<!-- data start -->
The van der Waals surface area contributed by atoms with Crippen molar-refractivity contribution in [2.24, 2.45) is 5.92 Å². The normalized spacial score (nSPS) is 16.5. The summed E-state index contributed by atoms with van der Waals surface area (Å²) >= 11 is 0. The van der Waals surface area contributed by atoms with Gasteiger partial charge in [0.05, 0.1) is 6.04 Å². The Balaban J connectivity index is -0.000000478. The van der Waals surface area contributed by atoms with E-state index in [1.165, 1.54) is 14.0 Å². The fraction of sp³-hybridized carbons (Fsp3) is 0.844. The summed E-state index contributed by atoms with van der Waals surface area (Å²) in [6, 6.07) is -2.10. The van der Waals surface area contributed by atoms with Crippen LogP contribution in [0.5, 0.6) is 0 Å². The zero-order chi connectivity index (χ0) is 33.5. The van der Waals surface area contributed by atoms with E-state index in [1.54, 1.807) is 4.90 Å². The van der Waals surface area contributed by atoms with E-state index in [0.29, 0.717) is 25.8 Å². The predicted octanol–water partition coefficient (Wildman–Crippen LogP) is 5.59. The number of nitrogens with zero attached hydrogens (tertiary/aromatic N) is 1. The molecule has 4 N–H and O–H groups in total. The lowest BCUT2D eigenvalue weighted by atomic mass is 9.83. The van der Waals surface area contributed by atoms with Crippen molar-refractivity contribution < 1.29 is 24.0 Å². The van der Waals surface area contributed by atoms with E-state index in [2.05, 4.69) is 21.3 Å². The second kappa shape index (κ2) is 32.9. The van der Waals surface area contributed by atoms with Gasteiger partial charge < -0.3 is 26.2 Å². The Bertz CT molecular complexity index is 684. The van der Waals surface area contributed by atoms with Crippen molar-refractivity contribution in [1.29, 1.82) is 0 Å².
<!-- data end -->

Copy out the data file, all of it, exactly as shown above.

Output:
The van der Waals surface area contributed by atoms with Crippen molar-refractivity contribution in [2.24, 2.45) is 5.92 Å². The normalized spacial score (nSPS) is 16.5. The summed E-state index contributed by atoms with van der Waals surface area (Å²) >= 11 is 0. The van der Waals surface area contributed by atoms with Gasteiger partial charge in [0.05, 0.1) is 6.04 Å². The Balaban J connectivity index is -0.000000478. The van der Waals surface area contributed by atoms with E-state index in [1.165, 1.54) is 14.0 Å². The fraction of sp³-hybridized carbons (Fsp3) is 0.844. The summed E-state index contributed by atoms with van der Waals surface area (Å²) in [6, 6.07) is -2.10. The van der Waals surface area contributed by atoms with Crippen LogP contribution in [0.5, 0.6) is 0 Å². The zero-order chi connectivity index (χ0) is 33.5. The van der Waals surface area contributed by atoms with E-state index in [1.54, 1.807) is 4.90 Å². The van der Waals surface area contributed by atoms with E-state index in [0.29, 0.717) is 25.8 Å². The predicted octanol–water partition coefficient (Wildman–Crippen LogP) is 5.59. The number of nitrogens with zero attached hydrogens (tertiary/aromatic N) is 1. The molecule has 4 N–H and O–H groups in total. The lowest BCUT2D eigenvalue weighted by atomic mass is 9.83. The van der Waals surface area contributed by atoms with Crippen molar-refractivity contribution < 1.29 is 24.0 Å². The van der Waals surface area contributed by atoms with E-state index in [2.05, 4.69) is 21.3 Å². The second kappa shape index (κ2) is 32.9. The van der Waals surface area contributed by atoms with Gasteiger partial charge < -0.3 is 26.2 Å². The Bertz CT molecular complexity index is 684. The van der Waals surface area contributed by atoms with Crippen molar-refractivity contribution in [1.29, 1.82) is 0 Å².